[hijack]During the Revolution, the states regulated who could have guns, who they could be sold to, etc. They armed their militias by collecting the privately owned guns for the militias (relatively uncommon- if you look at how few people who joined had them, and the lengths the states went to collect them) and preventing militia members from selling them outside the militia. Back then, the right to bear arms really was determined by the state’s need to form a militia, not the individual’s right to do what he wanted with it.[/hijack]

And of course in Japan, the Samurai bowman was considered to be vastly superior to the peasant musketeer. The differenc is that a Samurai is an expensive professional who has dedidicated his entire life to warfare, while any peasant can be handed a musket and told to point it at the enemy and pull the trigger.

The fact that massed peasant musketeers were cheaper than elite Samurai archers lead to the gun being banned for centuries in Japan.

IRT the Welsh Longbowman: It was said, that to properly train a Welsh Longbowman, you started by training his grandfather. Churchyards were often planted with yew trees specifically for the manufacture of bows, and a whole day was set aside for archery practice each week. It’s labor intensive to maintain a force of longbowmen. OTOH, you make muskets and stack them in armories. When you need an army, you call a muster, pass out the arms, and have a few weeks practice and drill. Voila! Instant army!

In a stand-up fight between equal numbers of well-trained musket-armed and bow-armed soldiers, I’m thinking the fight would go to the archers, the first time. After that, the archers would start losing, as they couldn’t replace their casualties as fast as the musketmen.

And their arrows? I’d think the ability to mass produce shot and powder would be another factor in favor of the musket. How hard is it to make a good-quality arrow (without my NC lathe…)?

If you’re referring to the palm-back V-sign, please divorce yourself of this silly idea. The gesture most likely has nothing to do with archers proving they still had their fingers. The gesture has roots possibly as far back as 2000 years. While its origin, like that of all gestures, has some degree of uncertainty, nearly all the explanations offered by linguistic scholars point to it being a sexual insult. The two fingers may variously represent the female genitals, female pubic triangle, female spread legs, symbolically inserted fingers, modified cuckold sign, male double phallus, or male enlarged phallus. These last two explanations, by far the best supported, imply that the gesture is merely a modification of the infamous digitus impudicus.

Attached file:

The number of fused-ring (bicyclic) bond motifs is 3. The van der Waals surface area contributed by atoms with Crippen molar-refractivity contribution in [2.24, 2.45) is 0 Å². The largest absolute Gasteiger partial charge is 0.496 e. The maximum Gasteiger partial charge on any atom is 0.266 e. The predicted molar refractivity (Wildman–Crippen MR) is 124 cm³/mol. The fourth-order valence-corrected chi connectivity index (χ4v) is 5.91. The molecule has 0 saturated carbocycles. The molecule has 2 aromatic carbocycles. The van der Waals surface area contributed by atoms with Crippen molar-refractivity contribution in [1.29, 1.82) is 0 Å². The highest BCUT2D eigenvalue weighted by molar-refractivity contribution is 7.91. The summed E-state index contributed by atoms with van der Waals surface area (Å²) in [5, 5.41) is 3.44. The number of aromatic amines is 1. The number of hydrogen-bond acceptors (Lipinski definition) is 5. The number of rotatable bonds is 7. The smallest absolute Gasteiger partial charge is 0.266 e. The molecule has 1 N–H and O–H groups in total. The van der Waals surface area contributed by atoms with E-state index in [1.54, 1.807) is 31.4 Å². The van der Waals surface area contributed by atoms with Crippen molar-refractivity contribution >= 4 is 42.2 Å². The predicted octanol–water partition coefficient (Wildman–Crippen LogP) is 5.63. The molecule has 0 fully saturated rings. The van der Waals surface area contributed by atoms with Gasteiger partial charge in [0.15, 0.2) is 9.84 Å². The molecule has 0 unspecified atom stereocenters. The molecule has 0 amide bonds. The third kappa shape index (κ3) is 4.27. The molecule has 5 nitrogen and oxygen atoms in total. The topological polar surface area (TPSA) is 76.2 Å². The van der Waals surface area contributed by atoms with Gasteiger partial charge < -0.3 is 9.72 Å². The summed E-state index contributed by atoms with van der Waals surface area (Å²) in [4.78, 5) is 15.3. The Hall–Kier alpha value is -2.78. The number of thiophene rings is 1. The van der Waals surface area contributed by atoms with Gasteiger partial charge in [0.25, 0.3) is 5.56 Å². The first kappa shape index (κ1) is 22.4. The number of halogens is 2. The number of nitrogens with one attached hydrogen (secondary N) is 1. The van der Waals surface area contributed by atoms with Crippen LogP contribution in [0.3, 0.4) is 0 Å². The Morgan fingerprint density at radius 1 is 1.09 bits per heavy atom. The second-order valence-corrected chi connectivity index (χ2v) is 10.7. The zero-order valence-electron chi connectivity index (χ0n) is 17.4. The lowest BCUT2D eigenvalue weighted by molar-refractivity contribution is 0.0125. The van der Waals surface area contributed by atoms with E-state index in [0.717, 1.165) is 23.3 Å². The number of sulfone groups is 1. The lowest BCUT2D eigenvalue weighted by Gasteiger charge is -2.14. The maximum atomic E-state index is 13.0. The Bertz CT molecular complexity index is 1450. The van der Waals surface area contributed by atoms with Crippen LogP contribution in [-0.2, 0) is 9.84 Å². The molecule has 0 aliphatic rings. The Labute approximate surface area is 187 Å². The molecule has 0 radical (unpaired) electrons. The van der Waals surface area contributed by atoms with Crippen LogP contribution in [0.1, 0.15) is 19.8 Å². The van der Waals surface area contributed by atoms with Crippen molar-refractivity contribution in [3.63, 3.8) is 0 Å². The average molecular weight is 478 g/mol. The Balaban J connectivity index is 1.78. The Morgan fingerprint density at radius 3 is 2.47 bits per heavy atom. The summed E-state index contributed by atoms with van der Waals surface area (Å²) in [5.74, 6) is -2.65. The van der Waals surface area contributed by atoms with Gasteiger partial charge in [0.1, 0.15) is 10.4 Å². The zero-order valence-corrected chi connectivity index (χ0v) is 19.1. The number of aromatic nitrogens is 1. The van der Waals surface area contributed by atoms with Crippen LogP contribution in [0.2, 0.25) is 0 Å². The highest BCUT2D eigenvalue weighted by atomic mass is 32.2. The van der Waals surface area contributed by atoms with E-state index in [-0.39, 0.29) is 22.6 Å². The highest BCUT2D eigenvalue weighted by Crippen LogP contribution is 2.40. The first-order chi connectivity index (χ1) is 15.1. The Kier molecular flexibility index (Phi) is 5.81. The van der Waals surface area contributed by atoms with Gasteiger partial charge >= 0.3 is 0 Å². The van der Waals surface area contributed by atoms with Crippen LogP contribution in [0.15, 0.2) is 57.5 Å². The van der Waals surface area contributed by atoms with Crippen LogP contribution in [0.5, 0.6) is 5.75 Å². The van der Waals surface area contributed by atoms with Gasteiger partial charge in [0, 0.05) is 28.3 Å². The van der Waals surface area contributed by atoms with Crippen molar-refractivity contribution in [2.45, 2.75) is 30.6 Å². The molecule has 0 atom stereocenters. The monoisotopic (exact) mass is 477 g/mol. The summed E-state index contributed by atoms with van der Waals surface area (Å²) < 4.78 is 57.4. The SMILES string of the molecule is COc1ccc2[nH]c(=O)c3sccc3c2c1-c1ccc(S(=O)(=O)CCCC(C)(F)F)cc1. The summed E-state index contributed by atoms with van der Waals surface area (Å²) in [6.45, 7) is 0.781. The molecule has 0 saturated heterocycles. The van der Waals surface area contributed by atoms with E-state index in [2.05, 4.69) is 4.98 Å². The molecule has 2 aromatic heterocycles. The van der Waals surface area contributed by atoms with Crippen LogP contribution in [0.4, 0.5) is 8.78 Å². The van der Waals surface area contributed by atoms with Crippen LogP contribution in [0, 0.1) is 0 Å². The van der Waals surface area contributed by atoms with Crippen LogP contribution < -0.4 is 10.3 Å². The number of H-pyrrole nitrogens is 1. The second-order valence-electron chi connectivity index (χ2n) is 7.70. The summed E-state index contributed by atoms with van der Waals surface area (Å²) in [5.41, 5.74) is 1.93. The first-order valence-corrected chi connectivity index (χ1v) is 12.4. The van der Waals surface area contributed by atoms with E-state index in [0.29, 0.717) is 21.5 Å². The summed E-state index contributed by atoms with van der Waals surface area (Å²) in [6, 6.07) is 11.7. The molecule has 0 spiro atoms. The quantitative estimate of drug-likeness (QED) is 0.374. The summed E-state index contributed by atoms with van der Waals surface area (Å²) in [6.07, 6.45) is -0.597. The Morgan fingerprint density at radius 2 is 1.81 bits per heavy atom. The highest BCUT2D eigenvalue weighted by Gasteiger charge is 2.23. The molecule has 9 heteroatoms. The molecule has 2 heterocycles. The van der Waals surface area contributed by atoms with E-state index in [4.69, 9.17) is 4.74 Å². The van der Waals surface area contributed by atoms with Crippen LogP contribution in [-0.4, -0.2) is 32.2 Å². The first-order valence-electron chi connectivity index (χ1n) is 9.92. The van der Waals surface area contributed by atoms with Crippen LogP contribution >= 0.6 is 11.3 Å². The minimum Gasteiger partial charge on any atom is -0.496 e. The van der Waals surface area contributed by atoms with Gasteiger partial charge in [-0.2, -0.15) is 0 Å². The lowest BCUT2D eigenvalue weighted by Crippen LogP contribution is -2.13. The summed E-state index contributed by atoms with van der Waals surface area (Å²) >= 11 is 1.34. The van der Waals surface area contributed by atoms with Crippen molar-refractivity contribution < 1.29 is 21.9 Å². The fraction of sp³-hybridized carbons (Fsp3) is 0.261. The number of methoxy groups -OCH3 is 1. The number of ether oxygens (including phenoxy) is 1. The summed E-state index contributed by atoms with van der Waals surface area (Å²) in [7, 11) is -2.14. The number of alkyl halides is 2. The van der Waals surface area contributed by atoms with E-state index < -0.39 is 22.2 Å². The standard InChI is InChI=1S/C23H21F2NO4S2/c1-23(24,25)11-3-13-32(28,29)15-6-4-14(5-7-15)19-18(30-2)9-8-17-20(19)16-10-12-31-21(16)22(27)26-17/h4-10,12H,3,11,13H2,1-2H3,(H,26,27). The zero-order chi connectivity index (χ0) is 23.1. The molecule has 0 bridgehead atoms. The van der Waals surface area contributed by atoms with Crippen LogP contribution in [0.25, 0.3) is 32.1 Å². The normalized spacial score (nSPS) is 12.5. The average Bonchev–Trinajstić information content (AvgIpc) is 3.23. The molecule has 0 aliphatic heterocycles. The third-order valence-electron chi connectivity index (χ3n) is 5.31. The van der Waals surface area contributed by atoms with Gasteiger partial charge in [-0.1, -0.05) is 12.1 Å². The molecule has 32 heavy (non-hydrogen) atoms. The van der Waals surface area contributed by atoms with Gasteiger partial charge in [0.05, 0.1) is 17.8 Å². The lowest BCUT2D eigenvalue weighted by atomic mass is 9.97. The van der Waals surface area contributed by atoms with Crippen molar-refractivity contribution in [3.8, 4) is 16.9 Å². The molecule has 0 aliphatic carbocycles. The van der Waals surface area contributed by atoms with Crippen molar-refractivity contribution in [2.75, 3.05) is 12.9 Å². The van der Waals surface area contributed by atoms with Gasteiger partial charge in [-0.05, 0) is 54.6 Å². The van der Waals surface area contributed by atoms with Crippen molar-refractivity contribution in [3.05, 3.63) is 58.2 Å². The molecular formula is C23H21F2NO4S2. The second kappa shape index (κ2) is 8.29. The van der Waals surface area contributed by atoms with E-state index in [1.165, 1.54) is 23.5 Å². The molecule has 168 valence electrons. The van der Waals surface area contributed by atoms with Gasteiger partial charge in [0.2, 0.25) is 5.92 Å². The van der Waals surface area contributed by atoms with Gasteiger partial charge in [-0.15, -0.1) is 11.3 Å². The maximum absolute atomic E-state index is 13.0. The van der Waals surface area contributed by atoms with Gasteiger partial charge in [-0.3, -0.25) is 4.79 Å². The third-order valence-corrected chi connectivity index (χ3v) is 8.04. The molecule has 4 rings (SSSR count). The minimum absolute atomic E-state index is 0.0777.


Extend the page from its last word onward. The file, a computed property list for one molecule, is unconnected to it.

Well, lead shot is certainly easier to make than a good arrow, but fletching isn’t terribly difficult, at least in the quantities needed for this purpose. For industrial scale warfare, however… That’s a different story. I’m thinking that on an industrial scale, making a musket is faster and simpler than making longbows (which require much skilled hand-work and a good stock of yew trees).

First of all, the ball punches a hole in one. The hydrostatic shock that one person brought when discussing shooting apples, has been disproved.

Second, an arrow can cut and do more damage throgh hemmorage.

third, much of the deadly power of a weapon at the time was done not by the missile, but by the ensuing infection.

fourth, To launch volleys of arrows at a field of soldiers, one needs about 2 days of training (I was an archery instructor.)

Now, that said, there had to be some other reason that guns became the weapon of choice. We are missing something.

What’s being missed is: The socio-economic implications of Muskets and Longbows.

To maintain a militarily viable force of longbowmen, you need an armed populace, they have to support their leaders (how do you make an armed populace show up for an unpopular leader? You replace the leader!), and they have to have time to practice. In the kinds of societies current in the 1500s, only one or two nations could get that together. It’s far cheaper to have speciallist build large quantities of muskets (or arquebii. Arquebusses? Oh hell with it: Matchlocks), which are easier by far to make, and can be stored until needed. When you’ve got a war, you conscript your peasants, arm them with matchlock and pike, and proceed to try to steam-roll your opponent. Not much room for the relatively egalitarian longbowman in that kind of a world, and since longbowmen are expensive to train and keep, once they went out of style, there was damned little hope of bringing them back.

For reference, look up the 30 Years War.

Hey folks,